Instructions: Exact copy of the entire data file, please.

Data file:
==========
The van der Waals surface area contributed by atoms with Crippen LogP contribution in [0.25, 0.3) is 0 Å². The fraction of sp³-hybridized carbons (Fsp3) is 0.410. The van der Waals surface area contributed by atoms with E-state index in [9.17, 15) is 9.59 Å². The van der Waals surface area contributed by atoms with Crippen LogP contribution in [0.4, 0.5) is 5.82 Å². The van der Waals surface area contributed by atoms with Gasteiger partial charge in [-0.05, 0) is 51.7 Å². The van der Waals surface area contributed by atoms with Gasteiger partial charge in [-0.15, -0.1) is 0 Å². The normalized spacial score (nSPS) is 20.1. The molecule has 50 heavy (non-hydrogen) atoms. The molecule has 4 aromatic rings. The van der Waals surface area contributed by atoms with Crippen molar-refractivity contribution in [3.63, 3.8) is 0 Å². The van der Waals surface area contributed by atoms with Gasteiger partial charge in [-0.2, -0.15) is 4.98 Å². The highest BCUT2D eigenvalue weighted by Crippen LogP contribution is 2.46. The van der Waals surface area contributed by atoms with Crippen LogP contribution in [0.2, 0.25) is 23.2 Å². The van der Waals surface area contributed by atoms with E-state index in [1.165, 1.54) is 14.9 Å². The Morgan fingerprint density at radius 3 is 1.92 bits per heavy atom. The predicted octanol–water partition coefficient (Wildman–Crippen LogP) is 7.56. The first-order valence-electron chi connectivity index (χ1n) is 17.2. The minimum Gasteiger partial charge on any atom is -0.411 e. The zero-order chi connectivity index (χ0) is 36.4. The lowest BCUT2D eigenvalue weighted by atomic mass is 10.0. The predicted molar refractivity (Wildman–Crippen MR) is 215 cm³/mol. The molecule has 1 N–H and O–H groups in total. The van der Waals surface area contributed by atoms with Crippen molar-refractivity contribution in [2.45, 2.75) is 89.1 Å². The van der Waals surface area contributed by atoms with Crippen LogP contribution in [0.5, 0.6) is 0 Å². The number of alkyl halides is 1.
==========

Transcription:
The van der Waals surface area contributed by atoms with Crippen LogP contribution in [0.25, 0.3) is 0 Å². The fraction of sp³-hybridized carbons (Fsp3) is 0.410. The van der Waals surface area contributed by atoms with E-state index in [9.17, 15) is 9.59 Å². The van der Waals surface area contributed by atoms with Crippen LogP contribution in [0.4, 0.5) is 5.82 Å². The van der Waals surface area contributed by atoms with Gasteiger partial charge in [-0.05, 0) is 51.7 Å². The van der Waals surface area contributed by atoms with Gasteiger partial charge in [-0.15, -0.1) is 0 Å². The normalized spacial score (nSPS) is 20.1. The molecule has 50 heavy (non-hydrogen) atoms. The molecule has 4 aromatic rings. The van der Waals surface area contributed by atoms with Crippen molar-refractivity contribution in [3.63, 3.8) is 0 Å². The van der Waals surface area contributed by atoms with Gasteiger partial charge in [-0.2, -0.15) is 4.98 Å². The highest BCUT2D eigenvalue weighted by Crippen LogP contribution is 2.46. The van der Waals surface area contributed by atoms with Crippen LogP contribution in [0.2, 0.25) is 23.2 Å². The van der Waals surface area contributed by atoms with E-state index in [1.165, 1.54) is 14.9 Å². The Morgan fingerprint density at radius 3 is 1.92 bits per heavy atom. The predicted octanol–water partition coefficient (Wildman–Crippen LogP) is 7.56. The first-order valence-electron chi connectivity index (χ1n) is 17.2. The minimum Gasteiger partial charge on any atom is -0.411 e. The zero-order chi connectivity index (χ0) is 36.4. The lowest BCUT2D eigenvalue weighted by atomic mass is 10.0. The predicted molar refractivity (Wildman–Crippen MR) is 215 cm³/mol. The molecule has 1 N–H and O–H groups in total. The van der Waals surface area contributed by atoms with Crippen molar-refractivity contribution in [2.45, 2.75) is 89.1 Å². The van der Waals surface area contributed by atoms with Crippen LogP contribution in [0.5, 0.6) is 0 Å². The number of alkyl halides is 1.